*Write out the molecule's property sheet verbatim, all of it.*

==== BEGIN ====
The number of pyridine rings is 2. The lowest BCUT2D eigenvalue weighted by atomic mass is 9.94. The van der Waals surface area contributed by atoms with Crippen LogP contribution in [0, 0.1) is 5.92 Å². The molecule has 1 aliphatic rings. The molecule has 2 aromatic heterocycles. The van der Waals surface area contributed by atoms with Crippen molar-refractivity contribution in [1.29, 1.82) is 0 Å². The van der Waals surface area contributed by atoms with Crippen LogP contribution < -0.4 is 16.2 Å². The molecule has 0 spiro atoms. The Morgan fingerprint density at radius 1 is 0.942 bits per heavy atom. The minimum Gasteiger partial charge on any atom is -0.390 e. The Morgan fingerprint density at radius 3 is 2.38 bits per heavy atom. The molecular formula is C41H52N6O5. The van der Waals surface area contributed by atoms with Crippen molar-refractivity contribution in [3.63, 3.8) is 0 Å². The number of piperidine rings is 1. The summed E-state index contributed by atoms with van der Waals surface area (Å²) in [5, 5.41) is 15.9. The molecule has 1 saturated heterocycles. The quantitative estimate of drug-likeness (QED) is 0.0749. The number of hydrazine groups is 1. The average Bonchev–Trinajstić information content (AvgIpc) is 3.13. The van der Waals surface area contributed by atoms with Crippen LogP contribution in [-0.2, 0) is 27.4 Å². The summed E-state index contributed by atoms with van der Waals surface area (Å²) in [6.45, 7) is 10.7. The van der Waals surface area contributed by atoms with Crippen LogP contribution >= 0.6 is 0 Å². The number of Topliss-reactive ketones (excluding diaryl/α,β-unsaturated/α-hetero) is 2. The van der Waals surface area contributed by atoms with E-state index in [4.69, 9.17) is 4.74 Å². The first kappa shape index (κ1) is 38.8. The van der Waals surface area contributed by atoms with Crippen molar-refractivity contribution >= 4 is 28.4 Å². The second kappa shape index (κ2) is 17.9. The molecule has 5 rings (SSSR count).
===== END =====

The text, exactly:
The number of pyridine rings is 2. The lowest BCUT2D eigenvalue weighted by atomic mass is 9.94. The van der Waals surface area contributed by atoms with Crippen LogP contribution in [0, 0.1) is 5.92 Å². The molecule has 1 aliphatic rings. The molecule has 2 aromatic heterocycles. The van der Waals surface area contributed by atoms with Crippen molar-refractivity contribution in [1.29, 1.82) is 0 Å². The van der Waals surface area contributed by atoms with Crippen LogP contribution < -0.4 is 16.2 Å². The molecule has 0 spiro atoms. The Morgan fingerprint density at radius 1 is 0.942 bits per heavy atom. The minimum Gasteiger partial charge on any atom is -0.390 e. The Morgan fingerprint density at radius 3 is 2.38 bits per heavy atom. The molecular formula is C41H52N6O5. The van der Waals surface area contributed by atoms with Crippen molar-refractivity contribution in [3.63, 3.8) is 0 Å². The number of piperidine rings is 1. The summed E-state index contributed by atoms with van der Waals surface area (Å²) in [5, 5.41) is 15.9. The molecule has 1 saturated heterocycles. The quantitative estimate of drug-likeness (QED) is 0.0749. The number of hydrazine groups is 1. The average Bonchev–Trinajstić information content (AvgIpc) is 3.13. The van der Waals surface area contributed by atoms with Crippen LogP contribution in [-0.2, 0) is 27.4 Å². The summed E-state index contributed by atoms with van der Waals surface area (Å²) in [6.45, 7) is 10.7. The van der Waals surface area contributed by atoms with Crippen LogP contribution >= 0.6 is 0 Å². The number of Topliss-reactive ketones (excluding diaryl/α,β-unsaturated/α-hetero) is 2. The van der Waals surface area contributed by atoms with E-state index in [4.69, 9.17) is 4.74 Å². The first kappa shape index (κ1) is 38.8. The van der Waals surface area contributed by atoms with Crippen molar-refractivity contribution >= 4 is 28.4 Å². The second kappa shape index (κ2) is 17.9. The molecule has 5 rings (SSSR count).